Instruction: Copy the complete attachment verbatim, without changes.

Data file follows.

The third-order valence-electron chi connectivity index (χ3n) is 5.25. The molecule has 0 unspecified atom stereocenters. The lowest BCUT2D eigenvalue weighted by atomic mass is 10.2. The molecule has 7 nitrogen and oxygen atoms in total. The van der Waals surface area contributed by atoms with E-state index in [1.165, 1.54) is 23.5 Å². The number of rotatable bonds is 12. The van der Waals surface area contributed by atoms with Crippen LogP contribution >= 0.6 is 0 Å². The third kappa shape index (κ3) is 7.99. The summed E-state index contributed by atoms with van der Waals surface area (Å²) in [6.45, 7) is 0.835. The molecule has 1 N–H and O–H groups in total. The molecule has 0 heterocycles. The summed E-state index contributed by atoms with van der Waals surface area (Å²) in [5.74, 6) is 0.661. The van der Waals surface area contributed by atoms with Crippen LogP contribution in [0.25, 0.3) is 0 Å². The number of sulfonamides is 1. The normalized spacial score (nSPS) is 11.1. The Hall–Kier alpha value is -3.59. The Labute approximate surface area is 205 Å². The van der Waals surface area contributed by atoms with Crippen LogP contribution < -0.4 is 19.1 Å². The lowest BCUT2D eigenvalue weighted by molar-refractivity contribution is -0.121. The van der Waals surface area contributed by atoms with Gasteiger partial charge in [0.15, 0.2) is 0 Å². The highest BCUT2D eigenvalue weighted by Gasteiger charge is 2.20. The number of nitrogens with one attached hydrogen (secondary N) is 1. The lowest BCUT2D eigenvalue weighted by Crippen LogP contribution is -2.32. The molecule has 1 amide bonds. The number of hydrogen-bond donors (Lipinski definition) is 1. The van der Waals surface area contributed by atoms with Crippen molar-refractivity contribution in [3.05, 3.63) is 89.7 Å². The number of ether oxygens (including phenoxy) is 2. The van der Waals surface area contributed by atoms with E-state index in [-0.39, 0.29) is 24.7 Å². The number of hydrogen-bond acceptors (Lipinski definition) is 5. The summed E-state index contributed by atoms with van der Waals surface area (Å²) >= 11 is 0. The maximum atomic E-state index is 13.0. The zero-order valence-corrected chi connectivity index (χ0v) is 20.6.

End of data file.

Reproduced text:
The third-order valence-electron chi connectivity index (χ3n) is 5.25. The molecule has 0 unspecified atom stereocenters. The lowest BCUT2D eigenvalue weighted by atomic mass is 10.2. The molecule has 7 nitrogen and oxygen atoms in total. The van der Waals surface area contributed by atoms with E-state index in [1.165, 1.54) is 23.5 Å². The number of rotatable bonds is 12. The van der Waals surface area contributed by atoms with Crippen LogP contribution >= 0.6 is 0 Å². The third kappa shape index (κ3) is 7.99. The summed E-state index contributed by atoms with van der Waals surface area (Å²) in [6.45, 7) is 0.835. The molecule has 1 N–H and O–H groups in total. The molecule has 0 heterocycles. The summed E-state index contributed by atoms with van der Waals surface area (Å²) in [5.74, 6) is 0.661. The van der Waals surface area contributed by atoms with Crippen LogP contribution in [0.25, 0.3) is 0 Å². The number of sulfonamides is 1. The normalized spacial score (nSPS) is 11.1. The Hall–Kier alpha value is -3.59. The Labute approximate surface area is 205 Å². The van der Waals surface area contributed by atoms with Crippen LogP contribution < -0.4 is 19.1 Å². The lowest BCUT2D eigenvalue weighted by molar-refractivity contribution is -0.121. The van der Waals surface area contributed by atoms with Gasteiger partial charge in [0.15, 0.2) is 0 Å². The highest BCUT2D eigenvalue weighted by Gasteiger charge is 2.20. The number of nitrogens with one attached hydrogen (secondary N) is 1. The lowest BCUT2D eigenvalue weighted by Crippen LogP contribution is -2.32. The molecule has 1 amide bonds. The number of hydrogen-bond donors (Lipinski definition) is 1. The van der Waals surface area contributed by atoms with Crippen molar-refractivity contribution in [3.05, 3.63) is 89.7 Å². The number of ether oxygens (including phenoxy) is 2. The van der Waals surface area contributed by atoms with E-state index in [-0.39, 0.29) is 24.7 Å². The number of hydrogen-bond acceptors (Lipinski definition) is 5. The summed E-state index contributed by atoms with van der Waals surface area (Å²) >= 11 is 0. The maximum atomic E-state index is 13.0. The zero-order valence-corrected chi connectivity index (χ0v) is 20.6.